ONE OF THE things that captured my attention this past weekend as I was taking in some Midlands baseball was the number of young players who seem to be taking bigger roles on their respective teams.
I talked with my friends in high school baseball about this trend and got some interesting feedback.
“I think the seventh-, eighth- and ninth-grade player is the next big thing in high school baseball,” said Ashley Burnette, coach of the Gilbert Indians. “I’ve seen it the past couple of seasons, and some of the youthful players that are out there on the diamond this season are very good.”
While Burnette doesn’t have any young players dominating his experienced squad, he does have a ninth grader with promise. Freshman Caleb Watkins, who plays on the junior varsity team for Burnette, is developing into a fine pitcher with some offensive power. He’s throwing 83-85 mph consistently and gives the Indians something to look forward to the next few years.
The Lexington Wildcats earned a big Opening Day win over Irmo this past Monday, and eighth grader Chase Williamson spent time on the mound. The left-hander will have the opportunity to close for the Wildcats this year. Like Watkins, Williamson is throwing in the mid-80’s.
This trend is developing for several reasons.
The senior class in South Carolina, despite having some good players, is not a strong class, and the same holds true for the junior class. If you add in that today’s athletes are starting earlier into strength and conditioning and sports performance training, you’ve got the makings of an opportunity for the youth to infiltrate the varsity level.
“These kids are bigger, strong, and faster,” says Burnette, “than they were even 10 years ago. Heck, if I was coming up right now with the same size I was in high school, I probably wouldn’t even make the team.”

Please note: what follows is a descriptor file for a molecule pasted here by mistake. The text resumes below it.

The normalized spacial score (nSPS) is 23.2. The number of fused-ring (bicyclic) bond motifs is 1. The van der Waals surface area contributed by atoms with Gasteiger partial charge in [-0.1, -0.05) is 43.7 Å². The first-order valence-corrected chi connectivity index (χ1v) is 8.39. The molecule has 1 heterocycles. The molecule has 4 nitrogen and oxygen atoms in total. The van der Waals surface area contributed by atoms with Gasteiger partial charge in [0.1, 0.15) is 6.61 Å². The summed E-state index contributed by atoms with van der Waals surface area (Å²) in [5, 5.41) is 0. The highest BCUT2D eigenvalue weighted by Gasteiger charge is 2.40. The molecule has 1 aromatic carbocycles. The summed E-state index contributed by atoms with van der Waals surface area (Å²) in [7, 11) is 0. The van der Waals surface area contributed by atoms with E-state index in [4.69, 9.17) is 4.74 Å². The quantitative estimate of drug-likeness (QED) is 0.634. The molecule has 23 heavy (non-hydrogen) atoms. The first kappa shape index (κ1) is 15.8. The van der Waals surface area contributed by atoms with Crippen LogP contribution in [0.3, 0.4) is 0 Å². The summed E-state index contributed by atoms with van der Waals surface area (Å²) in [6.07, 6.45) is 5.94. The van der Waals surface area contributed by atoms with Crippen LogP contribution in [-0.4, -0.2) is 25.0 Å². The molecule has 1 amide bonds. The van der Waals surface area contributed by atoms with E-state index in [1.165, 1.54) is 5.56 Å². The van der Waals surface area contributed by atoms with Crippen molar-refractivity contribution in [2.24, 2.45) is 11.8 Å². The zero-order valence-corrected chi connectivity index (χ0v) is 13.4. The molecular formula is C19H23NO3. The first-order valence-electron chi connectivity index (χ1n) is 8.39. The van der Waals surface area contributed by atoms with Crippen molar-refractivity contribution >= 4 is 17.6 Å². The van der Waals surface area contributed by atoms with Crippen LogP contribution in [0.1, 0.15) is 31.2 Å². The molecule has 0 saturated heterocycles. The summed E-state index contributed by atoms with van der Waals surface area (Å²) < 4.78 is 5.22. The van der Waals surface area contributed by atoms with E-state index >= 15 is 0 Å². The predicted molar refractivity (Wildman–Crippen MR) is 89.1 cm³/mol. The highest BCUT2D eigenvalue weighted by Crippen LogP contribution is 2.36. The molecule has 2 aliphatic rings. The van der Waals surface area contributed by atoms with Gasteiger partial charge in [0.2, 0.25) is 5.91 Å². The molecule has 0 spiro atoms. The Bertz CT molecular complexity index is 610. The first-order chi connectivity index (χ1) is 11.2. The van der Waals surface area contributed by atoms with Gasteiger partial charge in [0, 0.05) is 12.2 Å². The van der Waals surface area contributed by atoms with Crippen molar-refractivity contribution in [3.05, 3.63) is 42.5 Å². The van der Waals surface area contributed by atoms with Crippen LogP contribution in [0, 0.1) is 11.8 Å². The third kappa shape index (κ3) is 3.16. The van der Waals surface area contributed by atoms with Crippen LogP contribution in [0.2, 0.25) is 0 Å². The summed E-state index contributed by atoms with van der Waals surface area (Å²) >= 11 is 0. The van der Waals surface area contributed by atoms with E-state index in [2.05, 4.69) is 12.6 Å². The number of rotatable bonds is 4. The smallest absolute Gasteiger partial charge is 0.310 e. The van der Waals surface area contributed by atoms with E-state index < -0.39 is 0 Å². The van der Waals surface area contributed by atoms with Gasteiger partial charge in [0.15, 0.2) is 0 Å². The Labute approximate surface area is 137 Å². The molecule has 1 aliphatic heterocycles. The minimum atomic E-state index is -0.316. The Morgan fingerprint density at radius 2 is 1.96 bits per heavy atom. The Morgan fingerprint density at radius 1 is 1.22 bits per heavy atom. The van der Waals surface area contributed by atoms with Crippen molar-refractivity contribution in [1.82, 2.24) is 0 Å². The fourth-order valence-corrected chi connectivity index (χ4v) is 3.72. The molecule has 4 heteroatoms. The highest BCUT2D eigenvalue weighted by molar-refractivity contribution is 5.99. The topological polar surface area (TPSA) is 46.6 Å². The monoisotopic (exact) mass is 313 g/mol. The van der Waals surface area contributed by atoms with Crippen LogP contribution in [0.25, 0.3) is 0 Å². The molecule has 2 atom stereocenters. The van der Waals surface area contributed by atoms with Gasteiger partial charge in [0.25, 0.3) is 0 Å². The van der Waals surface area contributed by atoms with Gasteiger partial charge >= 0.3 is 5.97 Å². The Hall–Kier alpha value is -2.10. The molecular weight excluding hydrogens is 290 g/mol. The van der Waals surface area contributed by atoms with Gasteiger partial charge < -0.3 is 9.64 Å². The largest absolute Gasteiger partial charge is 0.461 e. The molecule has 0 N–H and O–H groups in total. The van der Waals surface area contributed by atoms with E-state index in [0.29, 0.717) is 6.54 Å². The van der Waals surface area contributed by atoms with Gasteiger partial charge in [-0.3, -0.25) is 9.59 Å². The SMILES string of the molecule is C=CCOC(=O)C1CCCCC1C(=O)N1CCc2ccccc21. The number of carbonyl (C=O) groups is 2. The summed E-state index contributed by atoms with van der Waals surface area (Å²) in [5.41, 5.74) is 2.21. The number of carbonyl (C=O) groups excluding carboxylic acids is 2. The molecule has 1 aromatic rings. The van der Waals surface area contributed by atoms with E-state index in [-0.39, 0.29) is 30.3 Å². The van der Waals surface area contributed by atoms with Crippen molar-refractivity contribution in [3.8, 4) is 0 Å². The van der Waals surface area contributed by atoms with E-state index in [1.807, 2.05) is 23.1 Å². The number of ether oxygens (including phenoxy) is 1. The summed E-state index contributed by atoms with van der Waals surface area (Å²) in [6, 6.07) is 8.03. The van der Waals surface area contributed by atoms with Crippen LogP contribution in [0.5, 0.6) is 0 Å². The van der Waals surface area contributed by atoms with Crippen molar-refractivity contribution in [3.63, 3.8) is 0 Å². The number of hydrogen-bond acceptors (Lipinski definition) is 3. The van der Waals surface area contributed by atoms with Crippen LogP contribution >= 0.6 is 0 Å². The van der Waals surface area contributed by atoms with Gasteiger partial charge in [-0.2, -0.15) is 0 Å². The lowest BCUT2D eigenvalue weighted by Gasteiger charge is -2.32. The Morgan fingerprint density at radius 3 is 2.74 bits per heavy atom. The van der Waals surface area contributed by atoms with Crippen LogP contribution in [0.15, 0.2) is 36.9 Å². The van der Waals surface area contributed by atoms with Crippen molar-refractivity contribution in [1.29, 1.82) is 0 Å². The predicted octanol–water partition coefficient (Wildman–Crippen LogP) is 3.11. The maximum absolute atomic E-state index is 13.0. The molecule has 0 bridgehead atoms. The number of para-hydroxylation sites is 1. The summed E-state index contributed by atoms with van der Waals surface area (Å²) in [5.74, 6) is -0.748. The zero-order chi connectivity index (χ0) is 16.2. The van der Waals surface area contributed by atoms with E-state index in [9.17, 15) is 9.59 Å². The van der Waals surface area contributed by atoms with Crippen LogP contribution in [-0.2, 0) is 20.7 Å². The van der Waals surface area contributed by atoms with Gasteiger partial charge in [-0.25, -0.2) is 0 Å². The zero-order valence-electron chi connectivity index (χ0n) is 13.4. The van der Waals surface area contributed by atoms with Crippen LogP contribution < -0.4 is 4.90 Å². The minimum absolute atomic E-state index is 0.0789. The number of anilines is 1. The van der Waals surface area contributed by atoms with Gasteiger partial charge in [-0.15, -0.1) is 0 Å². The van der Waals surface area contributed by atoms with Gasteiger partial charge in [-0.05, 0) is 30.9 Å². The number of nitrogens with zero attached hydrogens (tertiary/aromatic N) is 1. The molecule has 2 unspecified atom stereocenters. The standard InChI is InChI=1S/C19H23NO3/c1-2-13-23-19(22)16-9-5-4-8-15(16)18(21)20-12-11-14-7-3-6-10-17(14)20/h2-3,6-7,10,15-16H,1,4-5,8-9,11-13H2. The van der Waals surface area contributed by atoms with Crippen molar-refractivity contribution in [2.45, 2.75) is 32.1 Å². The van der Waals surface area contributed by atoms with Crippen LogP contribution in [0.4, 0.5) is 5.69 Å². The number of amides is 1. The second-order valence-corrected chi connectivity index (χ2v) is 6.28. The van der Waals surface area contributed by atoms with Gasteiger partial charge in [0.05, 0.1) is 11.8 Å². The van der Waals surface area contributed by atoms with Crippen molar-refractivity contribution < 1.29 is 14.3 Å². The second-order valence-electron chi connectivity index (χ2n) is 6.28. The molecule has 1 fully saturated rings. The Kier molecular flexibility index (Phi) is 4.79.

Several other young Midlands players that stood out were White Knoll freshmen Calev Grubbs and Brandon Tillmon. Both impressed during their play in the Red Bank Invitational.
The Byrnes Rebels played in the Comporium Preseason Tournament at Gilbert and also showcased an eighth grader. Mason Streeter played shortstop for the Rebels, and while he didn’t put up a tournament MVP performance, he was better than an average middle infielder.
“I like Streeter,” said Austin Alexander of Diamond Prospects. “I saw him this past weekend and thought he looked very good and has the potential to be a special kind of player.”
I don’t think we need to project any of these kids as the next big prospects for the draft in four years. I hear all the time about how they are projecting and how many “tools” they have — to the point that the word “tool” is over used. I understand it; I get it.
But sometimes, there are kids who may not have all of the “tools” these gurus are talking about, but they get it done on the field. Those are the kids I like to watch. I don’t call them “three tool” or “five tool” or anything like that. I call them ball players and that is exactly what this young crowd showed me this past weekend.